We've been at this for 13 years now, putting The Essential Herbal Magazine together. It's been interesting to watch the content evolve since it is driven by our readers who are also most often our writers. The shift has been gradual and heartening to see, as we, as a community, continually find ways to more consciously tred upon the earth.
I am of a generation that first partook of the "miracles" that are now destroying the earth. We were amazed at the availability of woody winter strawberries from 1000's of miles away. We were impressed with MORE of everything. We were indoctrinated to believe that in a lot of ways just because we could do something, we should do it. Might equaled right. A person was judged by the size of their bank account. The earth had unlimited resources, and we'd earned them. That's what we were taught.
I'm not defending this - only explaining. Even in my early teens, this was turning out to be an uncomfortable thought process as our chemicals killed off the raptors from the skies and the teeming life within our waters. We were being taught about the undeniable value of the rainforests in class while they were being cleared in the name of progress. But even then, when faced with the undeniable truth, we tried to make changes. We stopped the use of DDT, took lead out of gasoline, and reformulated detergent. All of those changes were met with resistance, but they were the right thing to do, and so they happened. Unfortunately the backlash meant that those who felt we deserved everything (or really, nothing) came into power.
Now you'd think that you could just say, "Stop doing that! You're hurting the earth! We'll have nothing left!" But how do you tell someone whose whole life has been infused with McDonalds and Kraft Macaroni and Cheese that they have to stop that immediately and start cooking from scratch? Do they even know how? This is not due to callous disregard for the earth as much as it is asking people to look at everything they were taught from birth, and change. How do you convince people who have been raised believing that convenience is paramount (while work-weeks get longer and longer), that there is meaning in doing something by hand? How do we learn to see the world differently?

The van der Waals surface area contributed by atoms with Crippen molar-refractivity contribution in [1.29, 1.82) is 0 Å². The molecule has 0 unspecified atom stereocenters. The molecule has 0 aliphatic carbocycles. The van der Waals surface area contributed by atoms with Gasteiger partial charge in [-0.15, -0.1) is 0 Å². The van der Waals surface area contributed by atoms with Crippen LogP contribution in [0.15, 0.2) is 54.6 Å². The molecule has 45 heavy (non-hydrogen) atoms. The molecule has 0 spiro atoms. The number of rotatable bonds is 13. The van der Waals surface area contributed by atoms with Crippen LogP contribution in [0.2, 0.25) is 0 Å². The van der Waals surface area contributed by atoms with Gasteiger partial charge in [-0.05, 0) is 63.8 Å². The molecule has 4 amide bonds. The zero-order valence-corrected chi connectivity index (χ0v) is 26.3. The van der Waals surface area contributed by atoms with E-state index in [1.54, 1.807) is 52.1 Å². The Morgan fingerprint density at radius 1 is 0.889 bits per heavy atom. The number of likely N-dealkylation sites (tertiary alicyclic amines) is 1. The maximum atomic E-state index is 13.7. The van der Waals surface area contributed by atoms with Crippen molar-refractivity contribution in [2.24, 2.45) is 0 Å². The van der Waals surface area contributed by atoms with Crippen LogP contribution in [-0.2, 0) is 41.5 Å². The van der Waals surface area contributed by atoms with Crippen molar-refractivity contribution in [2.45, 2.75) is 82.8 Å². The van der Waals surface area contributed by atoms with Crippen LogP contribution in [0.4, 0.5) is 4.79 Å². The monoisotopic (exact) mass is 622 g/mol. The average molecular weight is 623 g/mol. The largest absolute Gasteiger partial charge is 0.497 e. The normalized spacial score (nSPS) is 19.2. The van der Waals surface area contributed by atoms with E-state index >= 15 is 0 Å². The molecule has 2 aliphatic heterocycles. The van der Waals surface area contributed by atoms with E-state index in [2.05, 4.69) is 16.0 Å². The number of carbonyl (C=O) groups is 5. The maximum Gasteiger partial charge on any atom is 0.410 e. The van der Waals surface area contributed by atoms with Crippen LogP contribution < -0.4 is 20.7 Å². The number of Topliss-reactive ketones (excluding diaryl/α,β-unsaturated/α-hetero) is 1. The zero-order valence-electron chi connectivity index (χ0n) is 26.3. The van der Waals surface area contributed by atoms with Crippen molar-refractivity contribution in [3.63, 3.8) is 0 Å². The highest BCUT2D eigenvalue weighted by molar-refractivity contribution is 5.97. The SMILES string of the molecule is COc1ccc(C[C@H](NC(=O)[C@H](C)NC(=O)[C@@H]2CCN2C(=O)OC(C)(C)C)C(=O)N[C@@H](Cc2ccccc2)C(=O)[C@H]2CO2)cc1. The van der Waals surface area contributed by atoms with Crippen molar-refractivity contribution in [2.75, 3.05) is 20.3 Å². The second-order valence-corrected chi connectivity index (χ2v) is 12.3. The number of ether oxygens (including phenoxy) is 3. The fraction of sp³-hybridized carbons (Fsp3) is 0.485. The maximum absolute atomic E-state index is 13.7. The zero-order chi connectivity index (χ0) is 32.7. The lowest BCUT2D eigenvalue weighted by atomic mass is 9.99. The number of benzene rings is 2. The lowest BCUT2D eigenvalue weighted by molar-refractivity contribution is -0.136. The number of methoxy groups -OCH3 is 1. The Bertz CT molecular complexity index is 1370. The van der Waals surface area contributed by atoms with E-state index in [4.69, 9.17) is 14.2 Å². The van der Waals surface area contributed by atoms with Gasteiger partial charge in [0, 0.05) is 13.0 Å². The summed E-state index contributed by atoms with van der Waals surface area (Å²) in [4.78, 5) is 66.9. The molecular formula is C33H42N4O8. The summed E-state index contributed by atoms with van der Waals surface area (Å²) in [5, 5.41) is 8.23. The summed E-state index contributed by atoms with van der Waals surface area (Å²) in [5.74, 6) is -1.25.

And so for us, that has meant trying very hard to lead without judgement. We recognize that it is possible to be a person whose lifestyle and beliefs clash with the necessity of making a living. We know that many of our readers live in apartments with no land, work at jobs that go against their own grain, and feel like they can't live the life they dream. Reality can be brutal, but we all want to learn how we can do better. For us, it means trying to keep a foot in both worlds, remembering that our earthy, wild friends who seek to learn the old ways are not as typical as it may seem just because they surround us.
It has been immensely rewarding to get letters and notes from people who want to share that the things they're learning in the magazine are making a difference in their lives. Their first hand-blended tea, or plantain poultice, or homemade nourishing soup. With each issue, we hear from those who have taken a step on the way back. Every step is powerful and meaningful and leads to the next step and a deeper appreciation of the natural world.
Now we have put together the Roots & Wings Fall Fest, another piece of the puzzle, another way to show that a different way is possible. I'm so excited to be getting ready for that next Saturday (and there is still time to sign up). We hope to have a Spring Fling as well :-)
Yesterday, there was an anti-GMO march locally. I could not attend, but a friend ended the march with a beautiful speech. It is posted on her blog HERE I know that she is making a difference. We can each make a difference - one step at a time.
Even better - watch her here - Natasha's Speech